Antoine Jean Baptiste Thomas, Catching the Horses, watercolour-decorated print, 1816
Catching the Horses, Commonly called ‘Barberi’ in Piazza Venezia after the Carnival Race in Rome, Bartolomeo Pinelli, engraving,1831
Catching the Horses, Achille Pinelli, watercolour, 1832. The composition and the figures were inspired by works by his father, Bartolomeo Pinelli
The courtyard of the Palazzetto decorated for a celebration, in an engraving by Filippo Vasconi, 1727
The palace was used to house Paul II's collection of art and antiquities, mostly consisting of coins, gems, precious stone carvings and semiprecious stone vases. Among the most important pieces, a sardonyx plate from the Hellenistic period stands out. This, formerly owned by Frederick II and known as the Farnese Cup, is now in the National Archaeological Museum of Naples. According to the humanist Bartolomeo Sacchi (1421-1481), known as Platina, Paul II spent several of his nights admiring his treasures in the light of candelabra. The glare that filtered out through the windowpanes led to the popular belief that the building was inhabited by devils.
Farnese Cup, originally in the Barbo collection, now kept at the National Archaeological Museum, Naples
The Queriniano Diptych, purchased by Cardinal Angelo Maria Querini in the 18th century, bears the inscription ‘Pietro Barbo’ on the back of the gilded copper frame. It is now kept at the Museum of Santa Giulia in Brescia, Italy
In an atmosphere of general recovery of the antiquarian heritage, Paul II began to transfer important classical artefacts to the immediate vicinity of the building. The goal was of course to increase its dignity, especially being in the presence of the Capitol, which had been the seat of the city magistrates since the Middle Ages and which embodied the residual ambitions of municipal autonomy.
View of Piazza Farnese with one of the two large grey granite basins in the foreground
Anonymous drawing from the late 15th/early 16th century, potentially in the circle of Leon Battista Alberti, with recognizable sculptural-architectural details: the entry portal, cross windows of the main floor, and, at the lower right, the large granite basin which was located near the building at the time; courtesy of the Drawings and Prints Department, State Museums of Berlin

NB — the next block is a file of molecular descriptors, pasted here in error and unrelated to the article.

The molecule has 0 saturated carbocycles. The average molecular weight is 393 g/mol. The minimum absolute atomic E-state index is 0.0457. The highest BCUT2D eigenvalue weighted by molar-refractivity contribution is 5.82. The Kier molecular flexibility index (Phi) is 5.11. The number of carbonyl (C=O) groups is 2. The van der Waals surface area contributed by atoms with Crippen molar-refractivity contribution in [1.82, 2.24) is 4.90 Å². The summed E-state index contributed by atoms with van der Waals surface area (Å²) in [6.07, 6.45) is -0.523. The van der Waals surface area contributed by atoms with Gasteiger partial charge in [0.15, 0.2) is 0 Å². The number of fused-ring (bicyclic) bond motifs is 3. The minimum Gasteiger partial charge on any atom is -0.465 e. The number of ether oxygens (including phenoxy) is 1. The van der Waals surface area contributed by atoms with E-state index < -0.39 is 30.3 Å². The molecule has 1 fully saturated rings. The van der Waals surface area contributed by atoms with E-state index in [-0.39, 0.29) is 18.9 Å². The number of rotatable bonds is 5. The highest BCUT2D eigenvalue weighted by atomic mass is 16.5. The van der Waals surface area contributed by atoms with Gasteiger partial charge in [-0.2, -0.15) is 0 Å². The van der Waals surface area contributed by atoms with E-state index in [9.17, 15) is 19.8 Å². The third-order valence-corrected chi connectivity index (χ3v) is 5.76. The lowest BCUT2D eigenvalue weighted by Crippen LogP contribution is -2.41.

The transfer of a large grey granite basin found in the Baths of Caracalla which was in the church of San Giacomo al Colosseo dates back to 1466. The basin, which for some time gave the square the name of “piazza della conca di San Marco (Saint Mark’s basin)”, would find its definitive location in piazza Farnese.
Palazzo Farnese in an engraving by Giuseppe Vasi from The Most Beautiful Ancient and Modern Views of Rome, published in 1786
In 1467, Paul II had the Sarcophagus of Constance placed in front of the main façade of the building, facing east. This was made of red porphyry in the fourth century, probably in Alexandria in Egypt and had been located in the Roman church of Sant' Agnese until then. The new location lasted only a few years: at the death of Paul II, his successor Sixtus IV (1471-1484) returned the sarcophagus to the church. Its definitive transfer to the Vatican Museums dates back to 1788.
The Sarcophagus of Costantia in a print published by Antoine Lafréry in 1553. The sarcophogus had been transferred to Piazza San Marco by 1467-1471, and is now part of the collection of the Vatican Museums
Paul II also toyed with the idea of moving here the equestrian monument of Marcus Aurelius, which at the time was located on the Lateran. For this reason, he had it restored by the Mantuan Cristoforo di Geremia (1410-1476), an expert in the field of medals and bronze art. In this case, however, the pontiff's plans did not take effect. Marcus Aurelius remained in its place: only in the sixteenth century would it find its final location at the top of the Capitol, within the framework of Michelangelo's layout.
View of the Capitoline Hill as modified by Michelangelo in a 1569 engraving by Étienne Dupérac, from Speculum Romanae Magnificentiae (published in 1575 by Antoine Lafréry)